This 1911 New Year’s greeting from John Muir is a reflection of his fondness for eucalyptus. He planted eucalypts around his home in Martinez, California. Muir’s daughter reported that her father bought about a dozen different varieties of eucalyptus from a neighbor and she helped to plant them on the property. The property was planted with many non-native plants and trees, including palms that now tower over the property.
Muir’s home was built by his wife’s parents in 1882. Muir and his wife moved into the home in 1890 after his wife’s father died. Muir lived in that home for the last 24 years of his life. It is now The John Muir National Historic Site.
The site is administered by the National Park Service which unfortunately actively engages in ecological “restorations” that destroy non-native species. In the San Francisco Bay Area, eucalypts are one of their highest priority targets for destruction. According to the Martinez News Gazette, the Park Service destroyed the eucalypts on Muir’s property in about 1991 and replaced them with redwoods. Twenty years later, they destroyed the redwoods because they decided they weren’t historically accurate. The Park Service has a contradictory mission of ecological “restoration” to a native landscape which is inconsistent with its mission of maintaining the historical integrity of the properties it manages.
John Muir was co-founder of the Sierra Club. He is also given credit for convincing President Teddy Roosevelt to protect Yosemite, Sequoia, Grand Canyon and Mt. Rainier as National Parks. Wouldn’t Muir be appalled by the current policies of the Sierra Club and the National Park Service which advocate for the destruction of eucalyptus in our public lands?
Theodore Lukens was another eucalyptus aficionado
The recipient of John Muir’s New Year’s greeting was another eucalyptus aficionado. Jared Farmer mentions Muir’s holiday card to Theodore Lukens in Trees in Paradise: “In 1911 Muir sent a holiday card to his friend Lukens with a watercolor depicting gum trees and a poem evoking the ‘cloistered aisles,’ ‘silvery spires,’ and ‘living incense’ of eucalypts.” (2)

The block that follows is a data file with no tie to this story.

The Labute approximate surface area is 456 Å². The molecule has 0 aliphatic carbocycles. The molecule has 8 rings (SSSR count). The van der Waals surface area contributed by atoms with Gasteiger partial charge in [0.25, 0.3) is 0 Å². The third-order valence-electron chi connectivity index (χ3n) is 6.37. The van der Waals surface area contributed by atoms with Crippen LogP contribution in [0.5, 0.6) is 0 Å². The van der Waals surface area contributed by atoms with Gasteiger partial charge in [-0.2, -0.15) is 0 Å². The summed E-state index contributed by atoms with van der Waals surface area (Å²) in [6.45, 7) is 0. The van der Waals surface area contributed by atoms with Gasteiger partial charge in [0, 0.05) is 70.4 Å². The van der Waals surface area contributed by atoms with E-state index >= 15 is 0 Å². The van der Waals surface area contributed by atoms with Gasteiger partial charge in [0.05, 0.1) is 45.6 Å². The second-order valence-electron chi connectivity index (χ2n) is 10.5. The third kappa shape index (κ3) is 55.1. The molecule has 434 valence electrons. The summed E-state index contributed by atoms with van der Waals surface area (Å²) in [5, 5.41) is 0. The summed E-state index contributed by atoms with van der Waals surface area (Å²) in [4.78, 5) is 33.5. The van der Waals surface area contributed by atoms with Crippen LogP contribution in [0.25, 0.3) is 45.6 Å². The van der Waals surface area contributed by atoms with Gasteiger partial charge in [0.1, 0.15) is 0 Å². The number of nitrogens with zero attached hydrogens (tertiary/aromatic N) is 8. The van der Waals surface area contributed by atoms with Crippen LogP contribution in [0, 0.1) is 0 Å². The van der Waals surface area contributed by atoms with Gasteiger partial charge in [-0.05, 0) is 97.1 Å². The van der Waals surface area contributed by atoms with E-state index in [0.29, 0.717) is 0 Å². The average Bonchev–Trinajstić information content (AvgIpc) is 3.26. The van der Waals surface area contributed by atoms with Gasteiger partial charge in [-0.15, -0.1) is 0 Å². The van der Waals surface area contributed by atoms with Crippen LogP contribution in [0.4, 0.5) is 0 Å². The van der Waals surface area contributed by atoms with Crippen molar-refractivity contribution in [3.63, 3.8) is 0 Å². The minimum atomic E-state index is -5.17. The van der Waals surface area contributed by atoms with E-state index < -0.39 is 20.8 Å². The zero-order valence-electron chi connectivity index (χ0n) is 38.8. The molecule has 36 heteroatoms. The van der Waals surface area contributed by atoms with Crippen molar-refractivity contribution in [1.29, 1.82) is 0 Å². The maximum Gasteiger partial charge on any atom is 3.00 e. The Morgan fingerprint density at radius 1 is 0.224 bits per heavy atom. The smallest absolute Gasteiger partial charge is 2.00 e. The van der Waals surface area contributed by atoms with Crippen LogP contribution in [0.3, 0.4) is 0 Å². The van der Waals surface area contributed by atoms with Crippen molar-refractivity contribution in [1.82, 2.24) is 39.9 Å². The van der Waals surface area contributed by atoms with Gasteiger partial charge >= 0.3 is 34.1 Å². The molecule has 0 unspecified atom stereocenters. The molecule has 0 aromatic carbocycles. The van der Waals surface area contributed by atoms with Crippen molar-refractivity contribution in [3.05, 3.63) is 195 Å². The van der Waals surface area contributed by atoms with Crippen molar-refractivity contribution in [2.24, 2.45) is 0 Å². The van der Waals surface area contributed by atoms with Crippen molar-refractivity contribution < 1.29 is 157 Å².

According to Farmer’s excellent historical account of eucalyptus in California, Lukens was a “banker, real estate developer, one-time mayor, and self-taught forester” in Southern California who “worked tirelessly on behalf of afforestation.” Lukens and Muir shared the belief that “forest cover was key to the whole hydrological system: trees and tree litter encouraged rainfall, captured fog drip, increased rainfall retention, decreased transpiration and regulated stream flow.”
We recommend Jared Farmer’s book to our readers. This is a serious history of eucalyptus in California. It’s a complex story that requires an understanding of scientific as well as historical documents. Although we would quibble about some details, it is also a fair treatment of a controversial subject. Mr. Farmer is an historian, not a tree or native plant advocate.
Mr. Farmer tells the story in an engaging way and he puts it into a social context that deserves respect from both tree and native plant advocates. We are grateful to Mr. Farmer for bringing some solid information to an otherwise emotional debate. If it is widely read it could contribute to the resolution of a conflict that has been intractable.
We wish our readers a Merry Christmas and a Happy New Year. We are hopeful that the New Year will bring more success to our mission to save healthy trees from destruction which will also reduce the needless use of pesticides in our public open spaces.
(1) Published in Images of the Pacific Rim by Erika Esau, Power Publishing, February 2011.
(2) Jared Farmer, Trees in Paradise: A California History, Norton & Company, 2013.